A satisfying marriage has many factors and can be defined in many different ways. Each individual in a committed relationship has their own needs, expectations, and beliefs. This paper will cover general topics that contribute to marital satisfaction and maintaining long-term intimate relationships. The institution of marriage provides stability for adults, children and our society. Individuals in a healthy marriage have greater emotional and financial security than those who are single. Children whose parents are happily married are physically and emotionally healthier and are more likely to attend college. According to Fagan, Rector, Johnson, and Peterson (2002):
A child living alone with a single mother is 14 times more likely to suffer serious physical abuse than is a child living with both biological parents united in marriage. A child whose mother cohabits with a man who is not the child’s father is 33 times more likely to suffer serious physical child abuse than is a child living with both biological parents in an intact marriage. (p. 28)
Marriage benefits society because it changes people’s lifestyles and habits in a way that encourages prosocial behavior. Married couples are more likely to raise healthy kids, be more spiritual and have greater generosity than single people.
Marriage is an important foundation for society, so it is important to understand what constitutes a satisfying long-term relationship. The divorce rate is hovering around 50 percent as of 2016, which is too high given the financial and emotional consequences of a separation. Some couple’s personalities are incompatible and simply cannot be happy together even with the most effective intervention. Other couples possess basic compatibility; however, lack communication skills to sustain a long-term relationship. This paper will focus on healthy communication strategies that promote the well-being of marriage. The following topics and concepts are specific to traditional marriages between a man and a woman; however, non-traditional relationships can also benefit from this information. I have found it challenging to maintain a long-term connection in my own marriage, so I have a vested personal interest in this topic. The motivation for this paper is to uncover the secrets which comprise long-term successful marriages.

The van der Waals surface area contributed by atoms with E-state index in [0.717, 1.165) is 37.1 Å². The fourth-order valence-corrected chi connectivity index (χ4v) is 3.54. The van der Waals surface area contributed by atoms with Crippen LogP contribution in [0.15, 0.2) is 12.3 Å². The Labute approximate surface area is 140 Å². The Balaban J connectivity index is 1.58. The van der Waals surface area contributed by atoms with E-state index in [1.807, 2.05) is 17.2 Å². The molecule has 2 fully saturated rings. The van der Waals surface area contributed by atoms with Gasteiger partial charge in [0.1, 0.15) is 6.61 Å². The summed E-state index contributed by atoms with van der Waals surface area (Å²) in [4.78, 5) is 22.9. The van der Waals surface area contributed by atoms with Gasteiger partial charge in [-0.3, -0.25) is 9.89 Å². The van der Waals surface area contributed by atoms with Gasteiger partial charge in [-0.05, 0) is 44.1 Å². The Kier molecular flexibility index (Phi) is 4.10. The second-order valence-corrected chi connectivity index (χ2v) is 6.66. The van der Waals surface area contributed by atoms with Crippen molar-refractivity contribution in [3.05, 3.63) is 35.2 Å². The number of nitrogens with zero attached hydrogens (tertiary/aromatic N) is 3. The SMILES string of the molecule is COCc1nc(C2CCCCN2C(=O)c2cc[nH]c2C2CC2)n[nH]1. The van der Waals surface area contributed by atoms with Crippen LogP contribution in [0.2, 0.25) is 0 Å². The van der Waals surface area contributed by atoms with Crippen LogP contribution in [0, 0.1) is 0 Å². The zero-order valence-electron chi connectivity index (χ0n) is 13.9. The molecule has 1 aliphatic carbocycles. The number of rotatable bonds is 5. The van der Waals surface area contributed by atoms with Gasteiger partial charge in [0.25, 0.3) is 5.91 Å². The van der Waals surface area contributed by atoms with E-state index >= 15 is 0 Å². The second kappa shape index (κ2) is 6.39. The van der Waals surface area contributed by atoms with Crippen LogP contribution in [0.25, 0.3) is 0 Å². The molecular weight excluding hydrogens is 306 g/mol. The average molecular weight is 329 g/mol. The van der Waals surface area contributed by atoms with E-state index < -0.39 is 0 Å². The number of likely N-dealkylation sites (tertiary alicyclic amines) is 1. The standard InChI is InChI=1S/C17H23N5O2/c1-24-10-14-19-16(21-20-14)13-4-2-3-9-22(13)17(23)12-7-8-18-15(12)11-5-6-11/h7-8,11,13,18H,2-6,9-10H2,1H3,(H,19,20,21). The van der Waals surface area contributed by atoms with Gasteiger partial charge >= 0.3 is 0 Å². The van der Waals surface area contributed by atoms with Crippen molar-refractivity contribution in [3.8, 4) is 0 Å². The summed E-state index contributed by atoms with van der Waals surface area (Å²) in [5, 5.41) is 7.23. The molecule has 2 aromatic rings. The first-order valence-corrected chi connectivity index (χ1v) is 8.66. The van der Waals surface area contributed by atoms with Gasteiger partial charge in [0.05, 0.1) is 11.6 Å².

Aronson, E. (2011). Social animal (11th ed.). New York, NY: Worth.
Brown, B. (2010). The gifts of imperfection: let go of who you think you’re supposed to be and embrace who you are. Center City, MN: Hazelden
Fagan, P., Rector, R., Johnson, K., Peterson, A. (2002). The positive effects of marriage: A book of charts. Washington, DC: The Heritage Foundation.
Gottman, J. M., & Silver, N. (2000). The seven principles for making marriage work. London: Orion.
Lauer, R. H., Lauer, J. C., & Kerr, S. T. (1990). The long-term marriage: perceptions of stability and satisfaction. International Journal Of Aging & Human Development, (3), 189.
O’Leary, K. D., Acevedo, B. P., Aron, A., Huddy, L., & Mashek, D. (2012). Is long-term love more than a rare phenomenon? If so, what are its correlates?. Social Psychological And Personality Science, 3(2), 241-249. doi:10.1177/1948550611417015
Sternberg, R. J. (1986). A triangular theory of love. Psychological Review, 93119-135. doi:10.1037/0033-295X.93.2.119